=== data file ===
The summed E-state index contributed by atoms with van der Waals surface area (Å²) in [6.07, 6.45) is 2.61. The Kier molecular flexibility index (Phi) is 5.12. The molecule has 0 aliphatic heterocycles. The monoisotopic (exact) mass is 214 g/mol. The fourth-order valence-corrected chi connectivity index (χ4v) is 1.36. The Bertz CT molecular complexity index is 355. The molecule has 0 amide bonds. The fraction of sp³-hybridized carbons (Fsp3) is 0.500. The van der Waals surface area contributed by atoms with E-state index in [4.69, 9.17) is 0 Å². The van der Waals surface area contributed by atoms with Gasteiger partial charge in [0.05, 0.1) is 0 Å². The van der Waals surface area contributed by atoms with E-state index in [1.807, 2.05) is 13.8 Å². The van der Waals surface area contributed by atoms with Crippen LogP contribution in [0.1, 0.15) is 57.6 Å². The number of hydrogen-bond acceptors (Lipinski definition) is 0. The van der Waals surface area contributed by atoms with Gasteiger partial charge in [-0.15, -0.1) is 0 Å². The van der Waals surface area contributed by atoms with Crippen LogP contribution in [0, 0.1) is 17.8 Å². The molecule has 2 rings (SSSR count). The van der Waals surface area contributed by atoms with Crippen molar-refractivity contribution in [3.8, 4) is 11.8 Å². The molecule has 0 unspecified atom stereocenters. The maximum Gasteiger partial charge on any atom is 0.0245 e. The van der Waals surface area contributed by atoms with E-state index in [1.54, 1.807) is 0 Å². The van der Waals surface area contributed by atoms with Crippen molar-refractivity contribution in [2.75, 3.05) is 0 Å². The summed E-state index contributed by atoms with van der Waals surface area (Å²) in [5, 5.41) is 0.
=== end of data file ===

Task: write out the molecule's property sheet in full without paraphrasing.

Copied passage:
The summed E-state index contributed by atoms with van der Waals surface area (Å²) in [6.07, 6.45) is 2.61. The Kier molecular flexibility index (Phi) is 5.12. The molecule has 0 aliphatic heterocycles. The monoisotopic (exact) mass is 214 g/mol. The fourth-order valence-corrected chi connectivity index (χ4v) is 1.36. The Bertz CT molecular complexity index is 355. The molecule has 0 amide bonds. The fraction of sp³-hybridized carbons (Fsp3) is 0.500. The van der Waals surface area contributed by atoms with E-state index in [4.69, 9.17) is 0 Å². The van der Waals surface area contributed by atoms with Gasteiger partial charge in [0.05, 0.1) is 0 Å². The van der Waals surface area contributed by atoms with E-state index in [1.807, 2.05) is 13.8 Å². The van der Waals surface area contributed by atoms with Crippen LogP contribution in [0.1, 0.15) is 57.6 Å². The number of hydrogen-bond acceptors (Lipinski definition) is 0. The van der Waals surface area contributed by atoms with Gasteiger partial charge in [-0.15, -0.1) is 0 Å². The van der Waals surface area contributed by atoms with Crippen LogP contribution in [0, 0.1) is 17.8 Å². The molecule has 2 rings (SSSR count). The van der Waals surface area contributed by atoms with Crippen molar-refractivity contribution in [3.8, 4) is 11.8 Å². The molecule has 0 unspecified atom stereocenters. The maximum Gasteiger partial charge on any atom is 0.0245 e. The van der Waals surface area contributed by atoms with E-state index in [1.54, 1.807) is 0 Å². The van der Waals surface area contributed by atoms with Crippen molar-refractivity contribution in [2.75, 3.05) is 0 Å². The summed E-state index contributed by atoms with van der Waals surface area (Å²) in [5, 5.41) is 0.